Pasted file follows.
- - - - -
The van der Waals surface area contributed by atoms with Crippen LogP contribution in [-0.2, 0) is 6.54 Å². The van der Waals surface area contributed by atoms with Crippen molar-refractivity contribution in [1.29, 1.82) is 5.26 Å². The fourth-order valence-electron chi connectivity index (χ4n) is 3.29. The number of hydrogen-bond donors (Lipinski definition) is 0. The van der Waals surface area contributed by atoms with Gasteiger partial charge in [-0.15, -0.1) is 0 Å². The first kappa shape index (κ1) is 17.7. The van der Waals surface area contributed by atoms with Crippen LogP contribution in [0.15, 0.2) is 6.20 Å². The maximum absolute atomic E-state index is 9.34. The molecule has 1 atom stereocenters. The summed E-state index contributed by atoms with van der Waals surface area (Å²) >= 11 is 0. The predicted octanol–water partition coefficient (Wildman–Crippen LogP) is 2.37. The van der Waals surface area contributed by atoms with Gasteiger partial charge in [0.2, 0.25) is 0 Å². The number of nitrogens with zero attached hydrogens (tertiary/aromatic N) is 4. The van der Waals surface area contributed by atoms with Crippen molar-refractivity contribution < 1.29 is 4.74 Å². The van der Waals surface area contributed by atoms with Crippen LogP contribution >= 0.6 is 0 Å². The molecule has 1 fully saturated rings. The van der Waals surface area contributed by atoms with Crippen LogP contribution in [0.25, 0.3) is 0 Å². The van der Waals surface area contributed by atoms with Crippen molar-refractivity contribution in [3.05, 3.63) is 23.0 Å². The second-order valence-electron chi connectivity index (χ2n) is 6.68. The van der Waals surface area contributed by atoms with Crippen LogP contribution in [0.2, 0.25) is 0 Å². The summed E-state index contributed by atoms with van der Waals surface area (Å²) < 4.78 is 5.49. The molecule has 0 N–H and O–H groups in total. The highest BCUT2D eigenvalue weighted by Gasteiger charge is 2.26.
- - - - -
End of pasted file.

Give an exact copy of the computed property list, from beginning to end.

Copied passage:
The van der Waals surface area contributed by atoms with Crippen LogP contribution in [-0.2, 0) is 6.54 Å². The van der Waals surface area contributed by atoms with Crippen molar-refractivity contribution in [1.29, 1.82) is 5.26 Å². The fourth-order valence-electron chi connectivity index (χ4n) is 3.29. The number of hydrogen-bond donors (Lipinski definition) is 0. The van der Waals surface area contributed by atoms with Gasteiger partial charge in [-0.15, -0.1) is 0 Å². The first kappa shape index (κ1) is 17.7. The van der Waals surface area contributed by atoms with Crippen LogP contribution in [0.15, 0.2) is 6.20 Å². The maximum absolute atomic E-state index is 9.34. The molecule has 1 atom stereocenters. The summed E-state index contributed by atoms with van der Waals surface area (Å²) >= 11 is 0. The predicted octanol–water partition coefficient (Wildman–Crippen LogP) is 2.37. The van der Waals surface area contributed by atoms with Gasteiger partial charge in [0.2, 0.25) is 0 Å². The number of nitrogens with zero attached hydrogens (tertiary/aromatic N) is 4. The van der Waals surface area contributed by atoms with Crippen molar-refractivity contribution < 1.29 is 4.74 Å². The van der Waals surface area contributed by atoms with Crippen LogP contribution >= 0.6 is 0 Å². The molecule has 1 fully saturated rings. The van der Waals surface area contributed by atoms with Crippen LogP contribution in [0.25, 0.3) is 0 Å². The van der Waals surface area contributed by atoms with Crippen molar-refractivity contribution in [3.05, 3.63) is 23.0 Å². The second-order valence-electron chi connectivity index (χ2n) is 6.68. The van der Waals surface area contributed by atoms with Crippen LogP contribution in [0.2, 0.25) is 0 Å². The summed E-state index contributed by atoms with van der Waals surface area (Å²) < 4.78 is 5.49. The molecule has 0 N–H and O–H groups in total. The highest BCUT2D eigenvalue weighted by Gasteiger charge is 2.26.